Parkinson’s symptoms can be divided as follows:
Motor symptoms – symptoms involving movement, such as tremor, freezing and rigidity
Non-motor symptoms – symptoms not related to movement, such as tiredness, depression and pain
In addition, doctors also divide symptoms into primary and secondary symptoms.
Primary symptoms are the most noticeable or important symptoms. The three primary symptoms of Parkinson’s are all motor symptoms: tremor, rigidity or stiffness and slowness of movement (bradykinesia). Balance and posture are also affected as Parkinson’s progresses, so postural imbalance is sometimes seen as the fourth primary symptom.
Secondary symptoms are less obvious symptoms which still have an impact on quality of life. These can be either motor or non-motor.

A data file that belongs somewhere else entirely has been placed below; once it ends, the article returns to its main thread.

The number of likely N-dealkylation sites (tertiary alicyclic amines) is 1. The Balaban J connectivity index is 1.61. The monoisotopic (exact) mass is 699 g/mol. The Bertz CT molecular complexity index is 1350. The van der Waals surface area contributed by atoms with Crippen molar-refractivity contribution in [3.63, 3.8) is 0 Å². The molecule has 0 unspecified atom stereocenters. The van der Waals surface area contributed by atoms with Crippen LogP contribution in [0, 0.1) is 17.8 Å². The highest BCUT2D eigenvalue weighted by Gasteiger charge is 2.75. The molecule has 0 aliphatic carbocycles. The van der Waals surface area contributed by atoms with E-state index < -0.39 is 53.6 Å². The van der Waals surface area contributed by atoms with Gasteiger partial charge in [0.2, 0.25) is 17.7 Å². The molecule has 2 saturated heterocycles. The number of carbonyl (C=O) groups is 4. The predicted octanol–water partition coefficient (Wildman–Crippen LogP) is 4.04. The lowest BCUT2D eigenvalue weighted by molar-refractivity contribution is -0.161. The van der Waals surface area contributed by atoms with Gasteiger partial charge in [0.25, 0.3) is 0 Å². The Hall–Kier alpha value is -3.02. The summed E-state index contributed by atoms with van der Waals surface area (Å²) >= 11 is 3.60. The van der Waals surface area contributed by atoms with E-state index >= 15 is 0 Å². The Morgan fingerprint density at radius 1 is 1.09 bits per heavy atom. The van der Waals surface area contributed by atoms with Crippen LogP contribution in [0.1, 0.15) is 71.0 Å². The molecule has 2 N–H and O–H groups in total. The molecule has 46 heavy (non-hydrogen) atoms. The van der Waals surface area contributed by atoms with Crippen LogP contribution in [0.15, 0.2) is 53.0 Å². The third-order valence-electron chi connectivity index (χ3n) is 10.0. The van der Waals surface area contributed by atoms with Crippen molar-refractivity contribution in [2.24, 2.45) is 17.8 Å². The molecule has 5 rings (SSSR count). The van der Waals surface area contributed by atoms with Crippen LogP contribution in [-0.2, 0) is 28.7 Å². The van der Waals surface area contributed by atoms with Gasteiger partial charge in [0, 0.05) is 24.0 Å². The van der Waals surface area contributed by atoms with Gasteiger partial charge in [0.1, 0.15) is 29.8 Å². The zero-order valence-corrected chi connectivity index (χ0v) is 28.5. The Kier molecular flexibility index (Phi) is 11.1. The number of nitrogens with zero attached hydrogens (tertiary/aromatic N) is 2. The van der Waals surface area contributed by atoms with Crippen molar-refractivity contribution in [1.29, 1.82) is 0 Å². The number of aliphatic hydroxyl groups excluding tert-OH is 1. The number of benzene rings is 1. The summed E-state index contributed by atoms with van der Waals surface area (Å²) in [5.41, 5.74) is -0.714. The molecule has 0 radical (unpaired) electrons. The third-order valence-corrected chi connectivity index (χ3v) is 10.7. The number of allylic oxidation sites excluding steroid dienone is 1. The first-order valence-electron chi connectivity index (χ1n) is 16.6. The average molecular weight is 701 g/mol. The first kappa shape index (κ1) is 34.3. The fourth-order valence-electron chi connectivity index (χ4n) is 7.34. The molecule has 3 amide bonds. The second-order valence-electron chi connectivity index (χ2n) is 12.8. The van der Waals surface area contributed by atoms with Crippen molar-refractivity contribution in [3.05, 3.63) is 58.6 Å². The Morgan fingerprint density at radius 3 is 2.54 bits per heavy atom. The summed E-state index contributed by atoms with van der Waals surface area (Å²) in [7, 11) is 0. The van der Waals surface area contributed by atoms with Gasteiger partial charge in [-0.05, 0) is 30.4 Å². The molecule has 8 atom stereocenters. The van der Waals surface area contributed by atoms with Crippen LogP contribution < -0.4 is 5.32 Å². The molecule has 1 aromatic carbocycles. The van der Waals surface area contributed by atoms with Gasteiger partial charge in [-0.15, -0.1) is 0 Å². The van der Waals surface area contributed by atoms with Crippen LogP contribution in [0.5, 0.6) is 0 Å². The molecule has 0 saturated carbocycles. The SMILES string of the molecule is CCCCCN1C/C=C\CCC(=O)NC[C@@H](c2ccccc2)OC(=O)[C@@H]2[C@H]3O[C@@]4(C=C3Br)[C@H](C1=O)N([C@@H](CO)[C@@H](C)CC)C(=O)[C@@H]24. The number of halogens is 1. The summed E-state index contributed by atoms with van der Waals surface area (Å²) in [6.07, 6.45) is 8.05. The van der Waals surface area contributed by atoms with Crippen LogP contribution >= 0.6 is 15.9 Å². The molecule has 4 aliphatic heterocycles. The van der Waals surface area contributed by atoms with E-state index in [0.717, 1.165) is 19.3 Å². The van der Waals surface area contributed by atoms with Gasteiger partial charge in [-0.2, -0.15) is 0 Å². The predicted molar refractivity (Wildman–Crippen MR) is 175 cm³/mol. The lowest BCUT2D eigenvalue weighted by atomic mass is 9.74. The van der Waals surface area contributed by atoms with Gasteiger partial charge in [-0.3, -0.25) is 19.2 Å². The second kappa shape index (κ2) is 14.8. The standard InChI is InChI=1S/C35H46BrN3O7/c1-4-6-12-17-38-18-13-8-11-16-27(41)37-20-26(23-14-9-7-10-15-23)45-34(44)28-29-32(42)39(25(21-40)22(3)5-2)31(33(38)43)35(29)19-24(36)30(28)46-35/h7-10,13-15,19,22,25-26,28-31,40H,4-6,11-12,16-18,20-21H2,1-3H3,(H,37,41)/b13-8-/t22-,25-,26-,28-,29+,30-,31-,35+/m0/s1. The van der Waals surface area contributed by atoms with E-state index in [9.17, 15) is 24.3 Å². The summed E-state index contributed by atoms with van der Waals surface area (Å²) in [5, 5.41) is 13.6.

Parkinson’s is a very individual condition, with symptoms varying a great deal from person to person. A very wide range of symptoms is associated with Parkinson’s, and not everyone will experience every symptom.
Symptoms tend to appear gradually, normally in just one side of the body at first, although both sides will eventually be affected. As Parkinson’s progresses, symptoms appear and develop at different rates in different people. In many people symptoms also fluctuate from day to day, with the person experiencing ‘good’ and ‘bad’ days.